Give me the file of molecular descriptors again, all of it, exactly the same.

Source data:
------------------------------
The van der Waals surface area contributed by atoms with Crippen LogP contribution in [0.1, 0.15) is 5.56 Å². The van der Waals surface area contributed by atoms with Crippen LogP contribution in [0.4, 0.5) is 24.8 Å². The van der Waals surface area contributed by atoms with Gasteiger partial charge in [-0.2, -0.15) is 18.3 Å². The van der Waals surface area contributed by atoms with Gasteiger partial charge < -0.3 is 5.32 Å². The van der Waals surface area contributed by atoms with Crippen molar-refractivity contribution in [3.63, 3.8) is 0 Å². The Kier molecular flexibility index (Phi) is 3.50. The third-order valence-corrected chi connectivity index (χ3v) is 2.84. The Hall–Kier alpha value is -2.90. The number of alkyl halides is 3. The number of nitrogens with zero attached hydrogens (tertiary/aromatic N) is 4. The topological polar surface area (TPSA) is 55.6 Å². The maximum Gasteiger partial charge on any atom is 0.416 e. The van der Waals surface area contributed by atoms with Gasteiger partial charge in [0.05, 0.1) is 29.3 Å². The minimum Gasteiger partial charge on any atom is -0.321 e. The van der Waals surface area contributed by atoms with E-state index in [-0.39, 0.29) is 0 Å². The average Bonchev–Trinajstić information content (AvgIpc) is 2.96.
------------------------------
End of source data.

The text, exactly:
The van der Waals surface area contributed by atoms with Crippen LogP contribution in [0.1, 0.15) is 5.56 Å². The van der Waals surface area contributed by atoms with Crippen LogP contribution in [0.4, 0.5) is 24.8 Å². The van der Waals surface area contributed by atoms with Gasteiger partial charge in [-0.2, -0.15) is 18.3 Å². The van der Waals surface area contributed by atoms with Gasteiger partial charge < -0.3 is 5.32 Å². The van der Waals surface area contributed by atoms with Crippen molar-refractivity contribution in [3.63, 3.8) is 0 Å². The Kier molecular flexibility index (Phi) is 3.50. The third-order valence-corrected chi connectivity index (χ3v) is 2.84. The Hall–Kier alpha value is -2.90. The number of alkyl halides is 3. The number of nitrogens with zero attached hydrogens (tertiary/aromatic N) is 4. The topological polar surface area (TPSA) is 55.6 Å². The maximum Gasteiger partial charge on any atom is 0.416 e. The van der Waals surface area contributed by atoms with Gasteiger partial charge in [0.05, 0.1) is 29.3 Å². The minimum Gasteiger partial charge on any atom is -0.321 e. The van der Waals surface area contributed by atoms with E-state index in [-0.39, 0.29) is 0 Å². The average Bonchev–Trinajstić information content (AvgIpc) is 2.96.